Supporting the opposition or the ruling party: stark choices in East Africa
In the last two decades, East Africa has taken some notable steps towards shaping democracy: multiparty elections were introduced in the 1990s in Kenya and Tanzania, and 2005 in Uganda. In Kenya, one change of presidential power has taken place after multiparty elections, even though most members of the incoming Kibaki government in 2002 were part of earlier governing circles in Moi’s
authoritarian regime. In Tanzania, after independence no multiparty election has resulted in a shift of power, and in Uganda only military coups or civil war have led to changes of government. Multiparty elections in Uganda have been judged as ﬂawed by external observers, with the main opposition leader facing arrest on dubious civil charges only months before the poll in 2006, and similar harassments in 2011.1 Civil liberties have been introduced to an extent in the region and freedom of the press has been considered ‘partly free’ since the mid-1990s – though in Kenya only from about 2000.2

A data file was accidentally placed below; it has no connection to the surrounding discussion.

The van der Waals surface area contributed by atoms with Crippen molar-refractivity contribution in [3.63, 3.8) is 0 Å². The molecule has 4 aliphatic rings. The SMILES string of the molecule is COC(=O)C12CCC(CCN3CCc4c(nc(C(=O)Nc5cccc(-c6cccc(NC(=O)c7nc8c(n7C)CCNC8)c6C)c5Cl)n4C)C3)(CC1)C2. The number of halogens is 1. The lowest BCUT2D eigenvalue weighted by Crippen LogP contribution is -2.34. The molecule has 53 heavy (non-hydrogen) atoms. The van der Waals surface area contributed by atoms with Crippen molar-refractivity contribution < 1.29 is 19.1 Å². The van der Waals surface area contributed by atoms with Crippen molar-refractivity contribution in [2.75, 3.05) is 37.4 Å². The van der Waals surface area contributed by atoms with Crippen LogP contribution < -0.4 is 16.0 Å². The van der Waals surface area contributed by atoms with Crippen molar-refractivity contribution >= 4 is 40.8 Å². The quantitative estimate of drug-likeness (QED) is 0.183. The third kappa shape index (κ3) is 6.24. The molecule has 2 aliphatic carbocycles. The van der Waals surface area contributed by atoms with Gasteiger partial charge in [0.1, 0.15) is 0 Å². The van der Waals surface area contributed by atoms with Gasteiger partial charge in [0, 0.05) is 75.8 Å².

While the last presidential elections in Kenya were heavily disputed and marred with violence afterwards, the parliamentary elections – although far from ﬂawless – did result in a clear opposition victory and a majority coalition that could replace the Speaker of the House with an opposition candidate (much as happened later in Zimbabwe). This shift of parliamentary power has not happened in the two neighbouring states. It has been pivotal for power sharing deals in Kenya (and later in Zimbabwe). In addition, a new constitution won a twothirds majority in a popular – and peaceful – referendum in Kenya in August 2010. The new constitution includes important limitations on the ‘imperial’ presidential powers as well as a regional devolution of power.